The BMW XM Rolled Three Corners Into Its Pikes Peak Record Attempt
The BMW XM rolled at Pikes Peak just a few corners into its attempt to beat the Lamborghini Urus Performante’s production SUV record.
Pikes Peak's 101st running was one of its best. With beautiful weather that held from morning 'til dusk, it was record-setting weather where Robin Shute defended his title as King of the Mountain, Gardner Nichols set the production truck record in his Rivian R1T, and Mad Mike put down a new rotary record in his four-rotor twin-turbo Mazda 3. One team did fall short, though, and it was Matt Mullins in the BMW XM Label Red with his eye on the production SUV record.
Mullins was thankfully uninjured, but his BMW XM was less fortunate in its battle against the mountain. BMW had a relatively big factory presence at Pikes Peak this year with two record attempts: the production car record with a BMW M8 Competition driven by Rhys Millen, and the BMW XM driven by Mullins, who is the Chief Driving Instructor a the BMW Performance Driving School. Millen made it to the top with a 10:12.02, technically claiming the production car record on race day instead of the Porsche 911 Turbo S’ record of 9:53.50 which was set on a different day due to weather.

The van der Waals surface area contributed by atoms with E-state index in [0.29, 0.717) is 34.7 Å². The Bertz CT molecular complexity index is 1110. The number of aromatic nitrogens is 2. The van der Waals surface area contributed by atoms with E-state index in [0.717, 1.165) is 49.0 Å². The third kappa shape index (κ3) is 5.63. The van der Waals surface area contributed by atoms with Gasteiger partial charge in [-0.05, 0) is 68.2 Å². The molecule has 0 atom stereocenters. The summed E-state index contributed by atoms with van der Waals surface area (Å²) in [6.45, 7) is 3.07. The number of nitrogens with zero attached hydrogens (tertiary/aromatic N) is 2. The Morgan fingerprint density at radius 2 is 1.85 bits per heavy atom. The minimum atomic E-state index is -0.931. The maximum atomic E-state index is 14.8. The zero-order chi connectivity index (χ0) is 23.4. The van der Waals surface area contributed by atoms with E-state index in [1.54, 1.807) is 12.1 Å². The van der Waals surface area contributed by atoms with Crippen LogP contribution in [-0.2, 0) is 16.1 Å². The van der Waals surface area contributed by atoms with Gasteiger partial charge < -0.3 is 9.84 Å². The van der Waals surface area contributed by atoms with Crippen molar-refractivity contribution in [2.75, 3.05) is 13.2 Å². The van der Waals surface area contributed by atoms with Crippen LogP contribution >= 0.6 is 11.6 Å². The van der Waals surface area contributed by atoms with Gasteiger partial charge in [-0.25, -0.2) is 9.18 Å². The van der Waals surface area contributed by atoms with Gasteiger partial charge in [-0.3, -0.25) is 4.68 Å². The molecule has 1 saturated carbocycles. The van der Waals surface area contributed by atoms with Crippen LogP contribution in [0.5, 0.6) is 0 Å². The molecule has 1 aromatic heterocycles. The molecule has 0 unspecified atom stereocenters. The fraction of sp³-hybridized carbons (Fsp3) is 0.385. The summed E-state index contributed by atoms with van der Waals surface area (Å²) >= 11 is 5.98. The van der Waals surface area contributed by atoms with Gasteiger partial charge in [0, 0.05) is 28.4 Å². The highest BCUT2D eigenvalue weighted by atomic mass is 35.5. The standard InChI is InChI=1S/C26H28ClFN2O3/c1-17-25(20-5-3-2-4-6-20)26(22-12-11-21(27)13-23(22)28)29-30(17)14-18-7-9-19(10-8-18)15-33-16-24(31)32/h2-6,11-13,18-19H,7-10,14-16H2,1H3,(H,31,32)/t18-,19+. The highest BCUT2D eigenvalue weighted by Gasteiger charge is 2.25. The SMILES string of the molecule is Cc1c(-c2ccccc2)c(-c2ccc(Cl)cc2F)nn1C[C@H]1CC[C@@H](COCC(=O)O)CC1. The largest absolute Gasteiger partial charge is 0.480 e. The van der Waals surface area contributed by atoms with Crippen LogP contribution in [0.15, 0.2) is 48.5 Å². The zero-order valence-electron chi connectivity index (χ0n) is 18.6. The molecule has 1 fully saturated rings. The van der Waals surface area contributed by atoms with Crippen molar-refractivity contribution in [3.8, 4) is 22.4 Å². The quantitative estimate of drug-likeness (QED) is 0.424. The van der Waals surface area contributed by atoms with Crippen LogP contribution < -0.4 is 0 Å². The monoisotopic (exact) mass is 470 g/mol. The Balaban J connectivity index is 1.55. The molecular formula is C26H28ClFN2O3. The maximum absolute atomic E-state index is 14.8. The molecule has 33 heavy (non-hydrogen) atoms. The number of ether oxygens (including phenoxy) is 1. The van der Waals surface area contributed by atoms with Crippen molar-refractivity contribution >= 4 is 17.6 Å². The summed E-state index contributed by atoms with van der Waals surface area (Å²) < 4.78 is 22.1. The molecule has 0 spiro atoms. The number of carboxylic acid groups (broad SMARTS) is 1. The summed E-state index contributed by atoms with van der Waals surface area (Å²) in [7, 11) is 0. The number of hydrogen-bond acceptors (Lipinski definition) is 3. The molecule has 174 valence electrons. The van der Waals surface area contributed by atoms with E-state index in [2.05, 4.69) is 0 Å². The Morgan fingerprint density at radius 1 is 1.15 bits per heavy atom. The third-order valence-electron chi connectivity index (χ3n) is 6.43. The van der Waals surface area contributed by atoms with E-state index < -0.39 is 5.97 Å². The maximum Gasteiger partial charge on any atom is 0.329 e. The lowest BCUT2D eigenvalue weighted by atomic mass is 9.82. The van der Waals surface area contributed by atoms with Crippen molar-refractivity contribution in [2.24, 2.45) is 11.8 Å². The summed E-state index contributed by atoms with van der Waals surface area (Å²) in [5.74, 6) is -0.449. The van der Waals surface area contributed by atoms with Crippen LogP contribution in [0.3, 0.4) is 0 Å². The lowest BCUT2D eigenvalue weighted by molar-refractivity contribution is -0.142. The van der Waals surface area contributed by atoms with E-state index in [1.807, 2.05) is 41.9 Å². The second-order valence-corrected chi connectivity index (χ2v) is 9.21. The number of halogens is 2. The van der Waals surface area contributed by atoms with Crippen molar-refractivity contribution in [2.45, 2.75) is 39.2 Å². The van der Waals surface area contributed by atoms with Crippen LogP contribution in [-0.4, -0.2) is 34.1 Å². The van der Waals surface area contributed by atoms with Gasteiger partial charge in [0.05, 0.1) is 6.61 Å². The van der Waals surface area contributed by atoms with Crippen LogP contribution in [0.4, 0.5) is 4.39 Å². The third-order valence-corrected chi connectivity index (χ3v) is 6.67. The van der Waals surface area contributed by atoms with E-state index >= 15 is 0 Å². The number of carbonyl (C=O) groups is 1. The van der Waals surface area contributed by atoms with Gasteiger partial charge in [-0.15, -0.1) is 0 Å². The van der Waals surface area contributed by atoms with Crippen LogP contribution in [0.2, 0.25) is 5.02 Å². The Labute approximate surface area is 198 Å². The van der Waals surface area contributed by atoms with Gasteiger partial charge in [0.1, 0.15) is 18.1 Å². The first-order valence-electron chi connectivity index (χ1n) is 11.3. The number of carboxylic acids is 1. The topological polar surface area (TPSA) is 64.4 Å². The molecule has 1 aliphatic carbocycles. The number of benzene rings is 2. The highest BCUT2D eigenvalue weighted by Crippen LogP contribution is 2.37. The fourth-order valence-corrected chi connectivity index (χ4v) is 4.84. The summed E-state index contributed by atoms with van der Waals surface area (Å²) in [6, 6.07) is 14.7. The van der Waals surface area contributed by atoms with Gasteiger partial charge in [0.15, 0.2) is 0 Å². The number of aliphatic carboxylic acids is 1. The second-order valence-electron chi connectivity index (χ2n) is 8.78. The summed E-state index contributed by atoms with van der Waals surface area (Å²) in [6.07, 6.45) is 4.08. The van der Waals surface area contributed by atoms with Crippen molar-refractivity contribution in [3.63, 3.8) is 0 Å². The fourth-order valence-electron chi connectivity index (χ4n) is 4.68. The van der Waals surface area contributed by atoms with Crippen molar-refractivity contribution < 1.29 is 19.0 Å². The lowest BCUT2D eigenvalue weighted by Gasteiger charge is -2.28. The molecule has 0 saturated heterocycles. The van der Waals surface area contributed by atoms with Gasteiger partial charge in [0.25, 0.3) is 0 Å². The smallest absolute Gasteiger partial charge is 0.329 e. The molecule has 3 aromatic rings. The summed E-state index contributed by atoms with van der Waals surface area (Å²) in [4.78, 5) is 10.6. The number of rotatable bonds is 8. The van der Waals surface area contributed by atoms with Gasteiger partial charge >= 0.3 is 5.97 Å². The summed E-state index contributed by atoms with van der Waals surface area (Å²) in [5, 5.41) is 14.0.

While I was on the ground for race day, I missed Mullins’ crash in the XM by a few hundred feet. He crashed early into the run, dropping a wheel into the dirt on the high-speed bottom section, losing control of the XM and rolling it, damaging the front passenger corner and parts of the roof. It was close enough to the start line that Mullins walked back, thankfully uninjured. It wasn't the only crash at Pikes Peak this year, with the legendary Old Smokey F1 fielded by Scott Birdsall also being destroyed higher up the mountain around Evo Corner. Birdsall walked away miraculously uninjured.
Pikes Peak clamps down on footage of crashes and leaves the release of the footage at the discretion of the teams. Based on how quickly BMW packed up their trailers and tents at base camp after Mullins walked back to the start line, we will probably never see that footage. Within minutes, there were no more BMW M logos in the pits, which was peculiar to see.
That’s to say the old adage is true: the mountain bites back. Mullins was hustling the XM all weekend and it was unofficially the second heaviest car on the mountain at the north end of 5,000 pounds. For now, the record that the Lamborghini Urus Performante set last year stands. Most importantly, Mullins escaped unscathed.
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